Related to polythiazideAdvanced renal or hepatic failure.
Hypersensitivity to this or other sulfonamide derivatives.B.Related to reserpineDemonstrated hypersensitivity.Patients with a history of mental depression.Demonstrated peptic ulcer or ulcerative colitis.
Serum electrolyte determinations are especially indicated for patients with severe derangement of metabolic processes, e.g., surgery, vomiting, or parenteral fluid therapy.
Electrolyte imbalance may be caused by certain diseases such as cirrhosis, or it may result from drug therapy, such as therapy with corticosteroids.
Patients with cirrhosis who are continually receiving RENESE-R should be observed carefully for the development of hepatic precoma or coma.
Indications of impending hepatic failure are tremor, confusion, drowsiness, and hepatic fetor.Thiazides may precipitate kidney failure and uremia in patients with pre-existing renal pathology and impaired renal function.Available information tends to implicate all oral dosage forms of potassium salts ingested in solid form with or without thiazides in the etiology of nonspecific, small bowel lesions consisting of ulceration with or without stenosis, causing obstruction, hemorrhage and perforation, and frequently requiring surgery.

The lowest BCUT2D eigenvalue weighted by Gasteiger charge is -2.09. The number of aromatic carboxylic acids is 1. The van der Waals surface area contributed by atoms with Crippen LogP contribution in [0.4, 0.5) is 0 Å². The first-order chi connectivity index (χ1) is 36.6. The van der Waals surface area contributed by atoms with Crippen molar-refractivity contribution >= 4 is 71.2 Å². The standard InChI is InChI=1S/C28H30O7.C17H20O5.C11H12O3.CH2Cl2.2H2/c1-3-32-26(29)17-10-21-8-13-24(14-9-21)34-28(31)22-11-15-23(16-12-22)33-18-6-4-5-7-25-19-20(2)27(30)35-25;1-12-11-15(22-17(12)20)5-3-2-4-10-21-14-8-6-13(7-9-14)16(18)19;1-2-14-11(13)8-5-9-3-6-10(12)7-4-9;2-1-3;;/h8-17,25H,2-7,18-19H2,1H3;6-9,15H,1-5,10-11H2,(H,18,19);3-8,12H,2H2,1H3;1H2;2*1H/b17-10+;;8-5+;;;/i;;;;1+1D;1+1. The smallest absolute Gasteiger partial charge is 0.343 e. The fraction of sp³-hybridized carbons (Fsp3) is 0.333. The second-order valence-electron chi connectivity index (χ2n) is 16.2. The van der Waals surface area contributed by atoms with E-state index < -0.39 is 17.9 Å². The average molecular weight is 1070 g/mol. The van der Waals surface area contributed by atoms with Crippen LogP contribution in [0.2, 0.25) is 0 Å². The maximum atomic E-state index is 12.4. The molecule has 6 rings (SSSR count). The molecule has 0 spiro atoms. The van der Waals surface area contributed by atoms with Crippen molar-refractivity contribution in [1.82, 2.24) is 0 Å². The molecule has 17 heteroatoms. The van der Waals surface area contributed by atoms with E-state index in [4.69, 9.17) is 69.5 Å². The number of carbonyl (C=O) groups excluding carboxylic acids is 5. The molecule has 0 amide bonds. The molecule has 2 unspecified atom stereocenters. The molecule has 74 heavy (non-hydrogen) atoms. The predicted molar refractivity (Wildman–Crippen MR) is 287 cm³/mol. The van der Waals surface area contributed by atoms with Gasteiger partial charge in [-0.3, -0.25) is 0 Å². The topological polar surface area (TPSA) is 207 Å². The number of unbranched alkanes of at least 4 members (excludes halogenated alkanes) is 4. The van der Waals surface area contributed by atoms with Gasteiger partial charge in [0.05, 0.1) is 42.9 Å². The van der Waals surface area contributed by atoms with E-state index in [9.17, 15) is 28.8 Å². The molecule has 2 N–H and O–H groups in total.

Deaths due to these complications have been reported.
All oral dosage forms of potassium salts ingested in solid form should be used only when adequate dietary supplementation is not practical, and should be discontinued immediately if abdominal pain, distention, nausea, vomiting, or gastrointestinal bleeding occur.
RENESE-R does not itself contain enteric-coated potassium.Electroshock therapy should not be given within one week of cessation of reserpine.Reserpine may cause mental depression.
Recognition of depression may be difficult because this condition may often be disguised by somatic complaints (Masked Depression).
The drug should be discontinued at first signs of depression such as despondency, early morning insomnia, loss of appetite, impotence, or self-deprecation.Drug-induced depression may persist for several months after drug withdrawal and may be severe enough to result in suicide.